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Oaxaca, Mexico: Mass march protests police violence

Published Jun 20, 2006 11:08 PM

Oaxaca, Mexico, state police—armed with tear gas, firearms and covered by helicopters—moved in hours before dawn the morning of June 14 and forcibly removed thousands of schoolteachers from the plantón, the location of a protest encampment that had been set up two weeks earlier in the central plaza of Oaxaca City.

400,000 march on June 16 in Oaxaca
to support teachers.

Some 40,000 teachers have been on strike since May for higher wages. They are now demanding that the governor of Oaxaca State be impeached.

Witnesses said police fired into the crowd, and local media reports claim two dead. Police fired large amounts of tear gas indiscriminately into the crowd, including from police helicopters.

Reports are that 92 people were injured by the police assault. A pregnant woman suffered a miscarriage as a result of the police violence.

Although the local citizens have re-occupied the city’s central square, there have been reports of people being killed by the police, with many others injured, arrested or “disappeared.” According to state officials, two police officers were also being held hostage by teachers. If true, this is an indication that the teachers are not taking the police attack lightly.

Mexico City leaders of the National Coordinating Body of Educational Workers (CNTE) also said that two teachers had been killed in the attack, and six “disappeared.” (El Universal, June 15) Meanwhile Oaxaca Gov. Ulises Ruiz Ortiz had the audacity to deny in an official TV and radio address that any teachers had been killed.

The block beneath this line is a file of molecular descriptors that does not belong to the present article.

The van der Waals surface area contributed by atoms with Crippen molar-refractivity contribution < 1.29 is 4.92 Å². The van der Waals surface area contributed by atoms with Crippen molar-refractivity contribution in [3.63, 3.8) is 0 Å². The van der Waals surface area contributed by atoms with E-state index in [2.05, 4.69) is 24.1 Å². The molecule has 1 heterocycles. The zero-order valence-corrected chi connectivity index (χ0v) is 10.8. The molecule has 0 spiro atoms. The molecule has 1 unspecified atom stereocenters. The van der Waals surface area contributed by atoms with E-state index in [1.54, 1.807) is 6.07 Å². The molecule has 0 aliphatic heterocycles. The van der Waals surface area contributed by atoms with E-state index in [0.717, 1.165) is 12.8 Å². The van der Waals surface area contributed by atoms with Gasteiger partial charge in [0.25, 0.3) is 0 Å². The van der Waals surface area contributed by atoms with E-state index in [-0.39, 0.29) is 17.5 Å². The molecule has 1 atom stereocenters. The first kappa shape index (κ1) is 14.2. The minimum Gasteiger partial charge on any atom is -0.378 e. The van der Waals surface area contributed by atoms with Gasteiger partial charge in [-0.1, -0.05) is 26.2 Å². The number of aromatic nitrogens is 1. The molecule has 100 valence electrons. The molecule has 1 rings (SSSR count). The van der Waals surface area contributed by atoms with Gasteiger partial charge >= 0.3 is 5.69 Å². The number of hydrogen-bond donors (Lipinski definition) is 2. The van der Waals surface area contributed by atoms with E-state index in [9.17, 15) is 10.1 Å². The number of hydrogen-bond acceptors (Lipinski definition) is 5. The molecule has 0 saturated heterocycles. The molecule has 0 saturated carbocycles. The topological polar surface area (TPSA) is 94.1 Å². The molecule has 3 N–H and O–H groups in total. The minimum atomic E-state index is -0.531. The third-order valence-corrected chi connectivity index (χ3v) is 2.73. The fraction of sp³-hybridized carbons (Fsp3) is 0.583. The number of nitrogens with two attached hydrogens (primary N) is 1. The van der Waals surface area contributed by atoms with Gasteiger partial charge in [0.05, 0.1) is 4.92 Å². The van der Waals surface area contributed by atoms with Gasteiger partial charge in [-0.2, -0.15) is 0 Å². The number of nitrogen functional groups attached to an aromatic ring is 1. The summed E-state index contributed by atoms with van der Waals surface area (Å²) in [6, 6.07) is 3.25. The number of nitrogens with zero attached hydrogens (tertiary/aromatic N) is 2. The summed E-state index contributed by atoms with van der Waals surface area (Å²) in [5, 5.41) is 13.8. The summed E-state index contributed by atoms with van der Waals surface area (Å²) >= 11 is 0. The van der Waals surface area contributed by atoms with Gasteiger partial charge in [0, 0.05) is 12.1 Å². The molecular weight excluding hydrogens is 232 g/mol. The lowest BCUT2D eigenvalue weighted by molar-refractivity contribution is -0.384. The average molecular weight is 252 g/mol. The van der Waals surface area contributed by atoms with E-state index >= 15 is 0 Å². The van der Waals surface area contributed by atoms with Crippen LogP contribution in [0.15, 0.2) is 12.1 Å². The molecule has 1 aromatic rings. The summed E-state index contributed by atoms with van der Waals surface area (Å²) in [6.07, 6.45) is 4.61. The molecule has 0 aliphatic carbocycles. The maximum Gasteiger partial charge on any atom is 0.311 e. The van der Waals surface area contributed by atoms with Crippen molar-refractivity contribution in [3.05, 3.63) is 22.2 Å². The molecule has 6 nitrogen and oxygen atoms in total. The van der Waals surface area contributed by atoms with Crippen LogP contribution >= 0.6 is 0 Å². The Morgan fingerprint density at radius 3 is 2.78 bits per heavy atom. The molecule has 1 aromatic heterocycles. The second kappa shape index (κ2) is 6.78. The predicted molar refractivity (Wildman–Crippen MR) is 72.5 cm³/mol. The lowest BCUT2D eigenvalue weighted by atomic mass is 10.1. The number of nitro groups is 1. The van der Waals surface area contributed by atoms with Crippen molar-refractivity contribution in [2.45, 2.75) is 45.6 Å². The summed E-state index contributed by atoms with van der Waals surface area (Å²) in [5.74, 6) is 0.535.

Mexican President Vicente Fox refused to condemn the police action. Presidential spokesperson Ruben Aguilar Valenzuela said the federal government “respects the sovereignty” of the states, adding, “Never again will we have the presidential authoritarianism, never again the centralism; we have embraced democracy and we now have real federalism.”

That same day five airplanes with 700 elite Federal Preventative Police landed in Oaxaca.

Since the attack, the third teachers’ mega-march in Oaxaca took place on June 16. It brought out all sectors of civil society in a vast repudiation of the governor’s repressive policies.

The march, hundreds of thousands strong, was the direct response to the brutal June 14 police attack on the strikers’ encampment—an attack that is being called “the straw that broke the camel’s back.”

Yet for many, the Oaxaca attack it is just typical violence, similar to what has been seen in years past in Mexico and also sadly in the very recent past as well. In May, police suppressed a rebellion in San Salvador de Atenco, a town near Mexico City. Demonstrators opposed the government’s efforts to evict flower vendors who were selling without official permits. Two protesters died in the crackdown. Also, in April two steel workers were killed in battles with police sent in to break a strike, part of a long and bitter nationwide work stoppage by miners and metal workers.

Presidential spokesperson Aguilar said the upheaval in Oaxaca, like the previous incident in San Salvador de Atenco, was not a sign of instability around the upcoming presidential election. For their part, the 40,000 teachers vowed to continue the strike, and have threatened to disrupt the presidential election voting in Oaxaca.